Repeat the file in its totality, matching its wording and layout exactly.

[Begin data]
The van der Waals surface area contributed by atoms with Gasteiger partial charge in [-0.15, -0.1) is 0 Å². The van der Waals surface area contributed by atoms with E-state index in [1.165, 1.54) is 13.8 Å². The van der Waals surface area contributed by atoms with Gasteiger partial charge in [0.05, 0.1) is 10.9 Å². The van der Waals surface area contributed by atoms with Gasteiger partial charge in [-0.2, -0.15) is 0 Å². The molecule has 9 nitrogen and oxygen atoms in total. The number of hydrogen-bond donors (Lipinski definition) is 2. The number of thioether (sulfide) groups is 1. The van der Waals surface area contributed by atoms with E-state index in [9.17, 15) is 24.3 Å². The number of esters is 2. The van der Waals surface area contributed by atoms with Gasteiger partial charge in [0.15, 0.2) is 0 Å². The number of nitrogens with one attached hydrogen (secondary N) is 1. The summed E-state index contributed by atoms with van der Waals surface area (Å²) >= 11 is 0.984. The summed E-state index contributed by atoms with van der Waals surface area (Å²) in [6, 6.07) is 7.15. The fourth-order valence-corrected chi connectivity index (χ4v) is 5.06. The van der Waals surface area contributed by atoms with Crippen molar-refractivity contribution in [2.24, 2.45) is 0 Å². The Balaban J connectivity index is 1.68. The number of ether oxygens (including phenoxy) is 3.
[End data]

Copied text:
The van der Waals surface area contributed by atoms with Gasteiger partial charge in [-0.15, -0.1) is 0 Å². The van der Waals surface area contributed by atoms with E-state index in [1.165, 1.54) is 13.8 Å². The van der Waals surface area contributed by atoms with Gasteiger partial charge in [0.05, 0.1) is 10.9 Å². The van der Waals surface area contributed by atoms with Gasteiger partial charge in [-0.2, -0.15) is 0 Å². The molecule has 9 nitrogen and oxygen atoms in total. The number of hydrogen-bond donors (Lipinski definition) is 2. The number of thioether (sulfide) groups is 1. The van der Waals surface area contributed by atoms with E-state index in [9.17, 15) is 24.3 Å². The number of esters is 2. The van der Waals surface area contributed by atoms with Gasteiger partial charge in [0.15, 0.2) is 0 Å². The number of nitrogens with one attached hydrogen (secondary N) is 1. The summed E-state index contributed by atoms with van der Waals surface area (Å²) >= 11 is 0.984. The summed E-state index contributed by atoms with van der Waals surface area (Å²) in [6, 6.07) is 7.15. The fourth-order valence-corrected chi connectivity index (χ4v) is 5.06. The van der Waals surface area contributed by atoms with Crippen molar-refractivity contribution in [2.24, 2.45) is 0 Å². The Balaban J connectivity index is 1.68. The number of ether oxygens (including phenoxy) is 3.